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Food Prep 101: The ins and outs of quick breads
March 17, 2013 - Anita Hanaburgh
Before we get into stock and sauces, I thought we might take a break and look at baking. In the baking section of my cooking classes, I liked to start by teaching the students to make quick breads. Quick breads? They ask, “Are brownies quick breads?”
Well, no. Quick breads? “Oh, bread, the warm sweet smell of yeast baking in the oven.” Well, no again.
Quick breads are that category of products that don’t cleanly fit into other baking categories. Quick breads are sweet and not so sweet. They rise, but we don’t have to wait for them to rise. Quick breads include banana bread, zucchini bread, muffins, pancakes, waffles, crepes, biscuits and popovers.
I choose quick breads to introduce baking for several reasons. Quick bread production methods incorporate those principles that are basic to baking all products. Quick breads contain each of the ingredients that I wanted the students to understand at the very beginning, and quick breads are quick (essential when teaching hungry college students).
Many times, I have said it is important to follow a recipe but it is also very important to understand that recipe. Many of us go through life “recipe blind.” Most of us “fold lightly,” or “beat for two minutes” or “knead for six minutes” and never know why we do it differently in different recipes. Let’s start that understanding with quick breads.
Most quick breads are prepared using the muffin method of mixing. This method begins by sifting the dry ingredients together — the flour, sugar, baking soda or powder and salt — to distribute ingredients evenly throughout the mixture. The eggs are mixed alone, then thoroughly blended into the wet ingredients — milk, water or oil. A well is made in the center of the dry ingredients, then the liquid is incorporated using as few strokes as possible. Never overmix a quick bread! We combine as much as possible ahead of time and make the well to expedite the mixing so there is no overmixing. The muffin method means mixing at a minimum, and lumps are acceptable. Why can’t I use my whip or electric mixer on a quick bread? Mixing overdevelops the gluten and makes a tough product. In cakes, we whip ingredients because there is more sugar in cakes, and sugar interferes with gluten development. We knead yeast bread for a long time in order to develop the gluten so that the structure is strong enough to cut and hold our peanut butter.
Gluten? The base for all baked products is flour. White flour is made by removing the germ and the bran from the wheat grain then grinding (milling) the remaining part, called endosperm.
Today we see many varieties of flour — whole grain, whole wheat, cracked, etc. — but the most important thing to know is in order to bake, one must use wheat flour, as only wheat endosperm has gluten, an essential ingredient for baking results. When wet, gluten forms a protein structure with starch cells. The more the gluten paste is mixed, the stronger it becomes.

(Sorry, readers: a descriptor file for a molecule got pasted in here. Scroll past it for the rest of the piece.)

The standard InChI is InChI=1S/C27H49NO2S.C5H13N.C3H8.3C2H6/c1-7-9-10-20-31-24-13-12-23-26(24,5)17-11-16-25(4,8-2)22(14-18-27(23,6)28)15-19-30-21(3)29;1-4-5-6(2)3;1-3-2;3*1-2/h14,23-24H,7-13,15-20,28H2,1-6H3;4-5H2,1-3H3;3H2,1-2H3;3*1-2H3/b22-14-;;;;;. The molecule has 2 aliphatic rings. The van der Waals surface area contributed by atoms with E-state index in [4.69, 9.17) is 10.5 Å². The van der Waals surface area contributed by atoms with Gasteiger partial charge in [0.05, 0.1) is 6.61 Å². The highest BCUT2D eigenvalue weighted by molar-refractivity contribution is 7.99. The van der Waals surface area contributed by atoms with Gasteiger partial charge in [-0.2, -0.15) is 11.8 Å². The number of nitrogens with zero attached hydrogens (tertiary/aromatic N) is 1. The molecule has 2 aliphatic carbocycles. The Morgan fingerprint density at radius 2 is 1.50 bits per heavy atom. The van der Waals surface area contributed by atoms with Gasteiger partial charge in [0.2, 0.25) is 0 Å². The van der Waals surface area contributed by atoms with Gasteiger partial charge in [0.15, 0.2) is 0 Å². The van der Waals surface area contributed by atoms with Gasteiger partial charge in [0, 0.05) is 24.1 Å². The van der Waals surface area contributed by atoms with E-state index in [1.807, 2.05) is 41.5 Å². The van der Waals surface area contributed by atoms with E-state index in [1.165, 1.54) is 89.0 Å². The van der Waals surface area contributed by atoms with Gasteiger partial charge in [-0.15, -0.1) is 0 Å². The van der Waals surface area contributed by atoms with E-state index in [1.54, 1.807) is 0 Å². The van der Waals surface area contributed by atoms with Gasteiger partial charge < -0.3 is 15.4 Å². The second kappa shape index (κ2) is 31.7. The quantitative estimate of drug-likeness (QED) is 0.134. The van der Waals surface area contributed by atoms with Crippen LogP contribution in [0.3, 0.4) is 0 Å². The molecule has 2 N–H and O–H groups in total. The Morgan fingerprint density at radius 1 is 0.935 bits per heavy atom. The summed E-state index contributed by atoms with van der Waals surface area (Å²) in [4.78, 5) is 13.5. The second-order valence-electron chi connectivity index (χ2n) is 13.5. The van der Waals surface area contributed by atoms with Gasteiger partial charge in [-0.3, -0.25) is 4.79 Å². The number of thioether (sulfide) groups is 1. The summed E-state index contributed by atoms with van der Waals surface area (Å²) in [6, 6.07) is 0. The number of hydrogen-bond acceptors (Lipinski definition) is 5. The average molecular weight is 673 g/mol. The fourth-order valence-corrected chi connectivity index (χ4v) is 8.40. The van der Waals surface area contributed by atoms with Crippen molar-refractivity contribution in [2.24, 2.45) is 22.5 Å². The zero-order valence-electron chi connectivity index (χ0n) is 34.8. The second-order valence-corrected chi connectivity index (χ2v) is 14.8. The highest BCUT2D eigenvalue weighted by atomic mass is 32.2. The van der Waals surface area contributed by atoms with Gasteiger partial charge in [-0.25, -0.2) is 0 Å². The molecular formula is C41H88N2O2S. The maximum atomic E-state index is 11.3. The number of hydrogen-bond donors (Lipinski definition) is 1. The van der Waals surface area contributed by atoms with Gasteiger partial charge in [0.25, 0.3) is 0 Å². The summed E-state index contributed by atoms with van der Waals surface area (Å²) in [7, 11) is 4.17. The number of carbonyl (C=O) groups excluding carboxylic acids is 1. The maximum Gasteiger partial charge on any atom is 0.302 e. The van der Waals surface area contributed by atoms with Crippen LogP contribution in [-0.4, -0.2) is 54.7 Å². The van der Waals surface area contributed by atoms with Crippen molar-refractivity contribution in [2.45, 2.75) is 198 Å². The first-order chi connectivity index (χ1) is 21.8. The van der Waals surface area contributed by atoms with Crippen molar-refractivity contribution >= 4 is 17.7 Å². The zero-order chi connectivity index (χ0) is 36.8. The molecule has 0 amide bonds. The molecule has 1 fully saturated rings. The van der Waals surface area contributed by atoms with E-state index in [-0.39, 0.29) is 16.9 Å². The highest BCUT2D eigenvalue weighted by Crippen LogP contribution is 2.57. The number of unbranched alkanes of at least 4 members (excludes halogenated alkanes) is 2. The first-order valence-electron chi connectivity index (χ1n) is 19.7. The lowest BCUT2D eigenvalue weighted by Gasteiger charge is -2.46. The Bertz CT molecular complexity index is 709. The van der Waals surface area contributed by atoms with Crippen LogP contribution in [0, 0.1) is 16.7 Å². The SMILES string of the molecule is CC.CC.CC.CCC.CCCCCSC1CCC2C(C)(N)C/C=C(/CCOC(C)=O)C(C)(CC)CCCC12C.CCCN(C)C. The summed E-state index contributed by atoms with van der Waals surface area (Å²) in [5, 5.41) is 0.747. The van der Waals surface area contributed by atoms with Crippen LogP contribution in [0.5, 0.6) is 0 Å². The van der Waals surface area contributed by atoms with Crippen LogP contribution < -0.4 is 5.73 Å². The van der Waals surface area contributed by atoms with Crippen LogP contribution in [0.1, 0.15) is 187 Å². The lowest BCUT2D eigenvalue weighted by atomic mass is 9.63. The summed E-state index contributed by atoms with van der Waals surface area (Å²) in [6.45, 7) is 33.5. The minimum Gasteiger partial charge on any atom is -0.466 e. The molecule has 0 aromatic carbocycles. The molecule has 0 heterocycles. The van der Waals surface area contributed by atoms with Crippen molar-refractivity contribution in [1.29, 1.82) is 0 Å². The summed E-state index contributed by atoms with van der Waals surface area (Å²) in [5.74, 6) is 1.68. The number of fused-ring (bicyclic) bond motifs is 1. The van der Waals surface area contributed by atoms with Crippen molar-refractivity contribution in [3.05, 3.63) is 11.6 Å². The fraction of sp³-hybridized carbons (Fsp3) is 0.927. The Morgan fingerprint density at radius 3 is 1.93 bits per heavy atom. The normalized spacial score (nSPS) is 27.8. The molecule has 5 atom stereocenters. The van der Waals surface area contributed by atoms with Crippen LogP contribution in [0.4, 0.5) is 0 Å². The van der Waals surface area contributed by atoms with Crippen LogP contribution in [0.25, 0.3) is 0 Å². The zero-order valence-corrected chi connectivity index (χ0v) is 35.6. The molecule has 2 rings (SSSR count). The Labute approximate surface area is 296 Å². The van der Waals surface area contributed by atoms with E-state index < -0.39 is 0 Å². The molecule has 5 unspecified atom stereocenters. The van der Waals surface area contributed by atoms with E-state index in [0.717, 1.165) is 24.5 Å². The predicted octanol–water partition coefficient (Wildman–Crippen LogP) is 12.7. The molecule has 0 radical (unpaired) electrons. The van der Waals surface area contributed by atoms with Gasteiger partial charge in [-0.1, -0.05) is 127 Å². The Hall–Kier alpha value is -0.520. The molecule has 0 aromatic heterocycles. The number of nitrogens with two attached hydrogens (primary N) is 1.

Sugar is used to add sweetness and a caramelized brown crust and affects the gluten development. Fat, such as oil, shortening or butter, adds flavor and moistness to the cooked product. Fat also interferes with gluten development. Shortening refers to “shortening” the gluten strands — it is why pie crust is so flaky.
Eggs play an essential role as the product cooks. Besides adding nutrition, fat, moistness and flavor, eggs help create the structure of the baked product. An egg coagulates (hardens) as it cooks, thus it holds up the structure.
But it is the leavening agent that makes quick bread quick. In quick bread, we use baking powder, baking soda, air and steam to raise the product.
“Leaven” comes from the Latin “to rise.” Different than yeast, baking powder begins to give off gas as soon as it is moistened. It also gives off gas, causing the “rise” when it is heated — hence it is double-acting. Baking soda needs liquid and acid to react. Steam and air cause some leavening in all baked products. When a product is beaten or whipped, it naturally incorporates air. In an angel food cake, air is the only leavener. In the case of a popover, steam is the only leavener.
So there you have it. “Too much information,” you may say, and then get out a Betty Crocker mix. Each to his/her own. Fresh prepped or packaged, quick breads can be frozen or kept in an airtight container but are best eaten on the day they are made.
All recipes for baked products are really formulas for a scientific creation. Ingredients mixed correctly will combine to become a new product. The results of our experiment, baked in an oven, not a Bunsen burner, give pleasure to our sense of smell, taste, touch and to our tummy. My favorite is blueberry muffins.
This week's quiz: We know when fish is cooked when the flesh A) is very soft and pliant, B) is flaky, C) is juicy and runny, or D) holds tight to the skin.
Answer to last week's quiz: When cooking poultry, it should be cooked until an instant-read thermometer reaches: D) 165F.
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